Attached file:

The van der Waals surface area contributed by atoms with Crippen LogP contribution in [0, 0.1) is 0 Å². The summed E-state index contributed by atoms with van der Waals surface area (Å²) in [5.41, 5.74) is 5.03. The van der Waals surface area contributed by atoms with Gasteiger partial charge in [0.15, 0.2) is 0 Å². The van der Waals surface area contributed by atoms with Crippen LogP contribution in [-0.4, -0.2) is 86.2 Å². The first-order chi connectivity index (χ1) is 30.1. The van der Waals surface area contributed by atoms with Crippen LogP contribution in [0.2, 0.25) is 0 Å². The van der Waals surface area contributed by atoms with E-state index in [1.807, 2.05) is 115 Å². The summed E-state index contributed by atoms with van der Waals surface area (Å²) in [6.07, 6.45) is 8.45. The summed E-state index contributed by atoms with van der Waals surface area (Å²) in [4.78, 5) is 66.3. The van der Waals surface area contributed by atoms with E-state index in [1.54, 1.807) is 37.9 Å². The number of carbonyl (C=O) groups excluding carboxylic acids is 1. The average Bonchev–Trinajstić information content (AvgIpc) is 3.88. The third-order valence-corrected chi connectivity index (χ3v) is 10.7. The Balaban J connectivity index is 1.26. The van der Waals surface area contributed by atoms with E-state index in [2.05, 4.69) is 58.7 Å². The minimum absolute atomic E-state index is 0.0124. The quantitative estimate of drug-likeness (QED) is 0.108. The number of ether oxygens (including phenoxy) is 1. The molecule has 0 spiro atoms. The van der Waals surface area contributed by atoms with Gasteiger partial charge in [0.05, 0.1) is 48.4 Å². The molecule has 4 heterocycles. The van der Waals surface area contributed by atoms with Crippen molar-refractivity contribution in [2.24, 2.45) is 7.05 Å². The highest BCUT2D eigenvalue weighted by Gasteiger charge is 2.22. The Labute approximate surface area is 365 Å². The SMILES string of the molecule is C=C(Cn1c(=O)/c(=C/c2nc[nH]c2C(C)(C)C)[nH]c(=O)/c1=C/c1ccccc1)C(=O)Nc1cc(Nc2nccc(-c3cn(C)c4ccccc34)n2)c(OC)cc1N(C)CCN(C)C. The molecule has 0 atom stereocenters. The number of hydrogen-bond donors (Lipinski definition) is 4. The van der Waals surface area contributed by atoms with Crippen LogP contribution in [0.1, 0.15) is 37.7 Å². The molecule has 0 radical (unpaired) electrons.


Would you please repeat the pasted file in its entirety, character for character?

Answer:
The van der Waals surface area contributed by atoms with Crippen LogP contribution in [0, 0.1) is 0 Å². The summed E-state index contributed by atoms with van der Waals surface area (Å²) in [5.41, 5.74) is 5.03. The van der Waals surface area contributed by atoms with Gasteiger partial charge in [0.15, 0.2) is 0 Å². The van der Waals surface area contributed by atoms with Crippen LogP contribution in [-0.4, -0.2) is 86.2 Å². The first-order chi connectivity index (χ1) is 30.1. The van der Waals surface area contributed by atoms with Crippen LogP contribution in [0.2, 0.25) is 0 Å². The van der Waals surface area contributed by atoms with E-state index in [1.807, 2.05) is 115 Å². The summed E-state index contributed by atoms with van der Waals surface area (Å²) in [6.07, 6.45) is 8.45. The summed E-state index contributed by atoms with van der Waals surface area (Å²) in [4.78, 5) is 66.3. The van der Waals surface area contributed by atoms with E-state index in [1.54, 1.807) is 37.9 Å². The number of carbonyl (C=O) groups excluding carboxylic acids is 1. The average Bonchev–Trinajstić information content (AvgIpc) is 3.88. The third-order valence-corrected chi connectivity index (χ3v) is 10.7. The Balaban J connectivity index is 1.26. The van der Waals surface area contributed by atoms with E-state index in [2.05, 4.69) is 58.7 Å². The minimum absolute atomic E-state index is 0.0124. The quantitative estimate of drug-likeness (QED) is 0.108. The number of ether oxygens (including phenoxy) is 1. The molecule has 0 spiro atoms. The van der Waals surface area contributed by atoms with Gasteiger partial charge in [0.05, 0.1) is 48.4 Å². The molecule has 4 heterocycles. The van der Waals surface area contributed by atoms with Crippen molar-refractivity contribution in [2.24, 2.45) is 7.05 Å². The highest BCUT2D eigenvalue weighted by Gasteiger charge is 2.22. The Labute approximate surface area is 365 Å². The SMILES string of the molecule is C=C(Cn1c(=O)/c(=C/c2nc[nH]c2C(C)(C)C)[nH]c(=O)/c1=C/c1ccccc1)C(=O)Nc1cc(Nc2nccc(-c3cn(C)c4ccccc34)n2)c(OC)cc1N(C)CCN(C)C. The molecule has 0 atom stereocenters. The number of hydrogen-bond donors (Lipinski definition) is 4. The van der Waals surface area contributed by atoms with Crippen LogP contribution in [0.1, 0.15) is 37.7 Å². The molecule has 0 radical (unpaired) electrons.